This is a blog dedicated to a personal interpretation of political news of the day. I attempt to be as knowledgeable as possible before commenting and committing my thoughts to a day's communication.

Sunday, January 21, 2018

Germany's Noble Sacrifice

"In a European comparison, and above all considering how people are coming to us [Germany], I think this roughly 185,000 [figure] is much too high."
"So far, it is still the case that the people who decide whether someone comes to Germany or Europe are criminal smugglers."
"[Germany is prepared to do its part to help people who genuinely deserve protection] but it can't be the case that we take in as many vulnerable people as the other European countries together." 
"In all cases, where no official and real document is presented, we need to determine the age [of the migrants declaring themselves underage] in another way, if needed through medical examinations."
German Interior Minister Thomas de Maiziere
The anti-migrant sentiment has increased over recent months Credit: Chad Buchanan/Getty Images

German cities, towns and villages generously, at the bidding of their Chancellor, opened their borders, their wholesale acceptance of the presence of alien migrants with backgrounds, cultures, and religion utterly unlike their own heritage, when Europe was being overrun by a mass influx of refugees, haven-seekers and economic migrants. Setting an example for all of Europe, Germany's selfless intake of people flooding their borders, ensured that Germany and its people would undergo a long and difficult commitment of inclusiveness and helpfulness offered to perfect strangers.

In well-publicized incidents, some of those strangers turned out to be less than perfect in behaviour, unfortunately. Germany's resentment at other European countries, particularly those in the east, not welcoming their apportioned 'share' of the newcomers is understandable in a sense, but Germany, its politicians and its people made a judgement call, deciding to absorb the mass influx, while other countries made their own decisions, to absorb fewer numbers and in some instances none at all, which is their right as sovereign nations.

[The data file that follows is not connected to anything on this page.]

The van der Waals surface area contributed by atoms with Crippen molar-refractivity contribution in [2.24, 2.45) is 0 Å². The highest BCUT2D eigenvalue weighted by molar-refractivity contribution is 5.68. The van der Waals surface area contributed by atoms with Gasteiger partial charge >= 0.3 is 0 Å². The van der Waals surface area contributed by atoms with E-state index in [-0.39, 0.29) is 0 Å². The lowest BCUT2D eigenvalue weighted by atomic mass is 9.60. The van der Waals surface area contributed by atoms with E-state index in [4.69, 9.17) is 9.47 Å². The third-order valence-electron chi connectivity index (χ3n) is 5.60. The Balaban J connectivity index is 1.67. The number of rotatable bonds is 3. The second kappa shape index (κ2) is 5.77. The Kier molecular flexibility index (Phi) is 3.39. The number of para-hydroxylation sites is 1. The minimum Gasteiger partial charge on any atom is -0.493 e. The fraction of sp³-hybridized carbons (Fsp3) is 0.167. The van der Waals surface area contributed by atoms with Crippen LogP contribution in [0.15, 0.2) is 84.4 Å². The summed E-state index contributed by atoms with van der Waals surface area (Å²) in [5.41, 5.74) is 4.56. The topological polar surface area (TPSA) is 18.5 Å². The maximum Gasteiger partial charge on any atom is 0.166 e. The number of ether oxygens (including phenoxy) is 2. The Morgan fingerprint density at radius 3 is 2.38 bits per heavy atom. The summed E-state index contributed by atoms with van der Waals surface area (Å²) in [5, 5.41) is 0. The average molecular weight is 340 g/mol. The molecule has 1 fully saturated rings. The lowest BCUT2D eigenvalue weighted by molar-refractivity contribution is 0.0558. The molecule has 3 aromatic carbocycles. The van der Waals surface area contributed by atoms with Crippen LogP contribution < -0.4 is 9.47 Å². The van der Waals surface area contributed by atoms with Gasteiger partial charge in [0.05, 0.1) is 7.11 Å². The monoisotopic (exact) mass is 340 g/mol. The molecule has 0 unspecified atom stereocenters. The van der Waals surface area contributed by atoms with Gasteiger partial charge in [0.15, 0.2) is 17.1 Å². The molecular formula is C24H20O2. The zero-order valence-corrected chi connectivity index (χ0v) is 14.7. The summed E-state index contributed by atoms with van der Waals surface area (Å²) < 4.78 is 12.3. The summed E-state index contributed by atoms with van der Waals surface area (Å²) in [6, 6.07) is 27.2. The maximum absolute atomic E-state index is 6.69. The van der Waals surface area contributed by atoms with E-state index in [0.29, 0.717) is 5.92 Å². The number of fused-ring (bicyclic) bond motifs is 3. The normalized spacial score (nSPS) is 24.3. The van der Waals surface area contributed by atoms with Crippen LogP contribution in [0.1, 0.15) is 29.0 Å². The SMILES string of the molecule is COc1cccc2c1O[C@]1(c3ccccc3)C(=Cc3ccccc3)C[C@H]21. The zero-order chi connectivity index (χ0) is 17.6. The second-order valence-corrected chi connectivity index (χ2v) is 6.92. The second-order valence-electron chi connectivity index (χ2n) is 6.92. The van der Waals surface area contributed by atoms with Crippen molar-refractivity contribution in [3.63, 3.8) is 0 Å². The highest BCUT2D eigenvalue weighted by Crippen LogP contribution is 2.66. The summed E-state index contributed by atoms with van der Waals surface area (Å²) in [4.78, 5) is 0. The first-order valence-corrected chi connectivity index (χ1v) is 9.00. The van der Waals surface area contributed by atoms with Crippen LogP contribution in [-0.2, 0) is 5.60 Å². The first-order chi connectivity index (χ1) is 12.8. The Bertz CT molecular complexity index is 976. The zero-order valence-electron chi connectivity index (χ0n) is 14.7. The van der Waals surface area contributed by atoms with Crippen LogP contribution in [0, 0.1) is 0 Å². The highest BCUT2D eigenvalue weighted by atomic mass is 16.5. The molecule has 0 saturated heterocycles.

Europe has had ample experience with absorbing immigrants from Muslim-majority countries fleeing persecution by their governments, absenting themselves from conflicts between nations, and attempting to find haven where economic opportunities might shape their futures, absent in their countries of origin. All too often sheer numbers of migrants have succeeded in diluting the home culture, laws and values of receiving countries. An inability and unwillingness to integrate into the prevailing culture and the adoption of indigenous values all led to demands for institutionalized recognition of Muslim culture, religious values and laws.

In European countries attempting to become functioning pluralities offering equality to all, Muslim communities continue to impose their misogynistic views of women, inclusive of the need to practise female genital mutilation, multiple marriages, the isolation of women, and the imperative of full body and face coverings for girls and women. A culture where 'honour' relates to women's chastity raises its sons to feel that violence against women when men are spurned by them is justified. In Germany the Berlin Christmas market attack, the mass rapes in Cologne and elsewhere have awoken German citizens to a kind of violent dysfunction they are shocked to feel immersed within.